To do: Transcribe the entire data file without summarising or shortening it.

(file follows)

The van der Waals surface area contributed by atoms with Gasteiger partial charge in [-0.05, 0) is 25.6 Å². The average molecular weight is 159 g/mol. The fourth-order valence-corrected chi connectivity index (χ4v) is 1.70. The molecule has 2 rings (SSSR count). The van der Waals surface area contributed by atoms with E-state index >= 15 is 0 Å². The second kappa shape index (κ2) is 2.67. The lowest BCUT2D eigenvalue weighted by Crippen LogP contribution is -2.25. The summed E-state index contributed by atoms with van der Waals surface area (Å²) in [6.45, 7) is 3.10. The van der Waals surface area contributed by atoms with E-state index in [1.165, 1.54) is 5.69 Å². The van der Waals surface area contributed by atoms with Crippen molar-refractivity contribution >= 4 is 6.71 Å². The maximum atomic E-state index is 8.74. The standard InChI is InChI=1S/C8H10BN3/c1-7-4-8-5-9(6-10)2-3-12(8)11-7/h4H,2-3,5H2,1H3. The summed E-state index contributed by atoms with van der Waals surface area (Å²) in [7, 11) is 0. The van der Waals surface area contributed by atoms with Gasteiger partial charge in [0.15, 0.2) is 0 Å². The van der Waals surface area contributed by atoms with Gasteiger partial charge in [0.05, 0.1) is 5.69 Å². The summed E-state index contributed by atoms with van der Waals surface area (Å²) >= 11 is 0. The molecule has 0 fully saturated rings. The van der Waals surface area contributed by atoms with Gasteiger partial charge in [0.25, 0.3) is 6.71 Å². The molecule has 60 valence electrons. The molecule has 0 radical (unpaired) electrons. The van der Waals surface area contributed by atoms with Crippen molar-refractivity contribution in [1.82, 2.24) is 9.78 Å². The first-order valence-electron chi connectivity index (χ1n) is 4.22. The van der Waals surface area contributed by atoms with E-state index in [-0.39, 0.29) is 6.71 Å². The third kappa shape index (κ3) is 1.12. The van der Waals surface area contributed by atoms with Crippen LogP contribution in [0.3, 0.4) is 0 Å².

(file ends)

The van der Waals surface area contributed by atoms with Gasteiger partial charge in [-0.05, 0) is 25.6 Å². The average molecular weight is 159 g/mol. The fourth-order valence-corrected chi connectivity index (χ4v) is 1.70. The molecule has 2 rings (SSSR count). The van der Waals surface area contributed by atoms with E-state index >= 15 is 0 Å². The second kappa shape index (κ2) is 2.67. The lowest BCUT2D eigenvalue weighted by Crippen LogP contribution is -2.25. The summed E-state index contributed by atoms with van der Waals surface area (Å²) in [6.45, 7) is 3.10. The van der Waals surface area contributed by atoms with E-state index in [1.165, 1.54) is 5.69 Å². The van der Waals surface area contributed by atoms with Crippen molar-refractivity contribution >= 4 is 6.71 Å². The maximum atomic E-state index is 8.74. The standard InChI is InChI=1S/C8H10BN3/c1-7-4-8-5-9(6-10)2-3-12(8)11-7/h4H,2-3,5H2,1H3. The summed E-state index contributed by atoms with van der Waals surface area (Å²) in [7, 11) is 0. The van der Waals surface area contributed by atoms with Gasteiger partial charge in [0.15, 0.2) is 0 Å². The van der Waals surface area contributed by atoms with Gasteiger partial charge in [0.05, 0.1) is 5.69 Å². The summed E-state index contributed by atoms with van der Waals surface area (Å²) >= 11 is 0. The molecule has 0 fully saturated rings. The van der Waals surface area contributed by atoms with Gasteiger partial charge in [0.25, 0.3) is 6.71 Å². The molecule has 60 valence electrons. The molecule has 0 radical (unpaired) electrons. The van der Waals surface area contributed by atoms with Crippen molar-refractivity contribution in [1.82, 2.24) is 9.78 Å². The first-order valence-electron chi connectivity index (χ1n) is 4.22. The van der Waals surface area contributed by atoms with E-state index in [-0.39, 0.29) is 6.71 Å². The third kappa shape index (κ3) is 1.12. The van der Waals surface area contributed by atoms with Crippen LogP contribution in [0.3, 0.4) is 0 Å².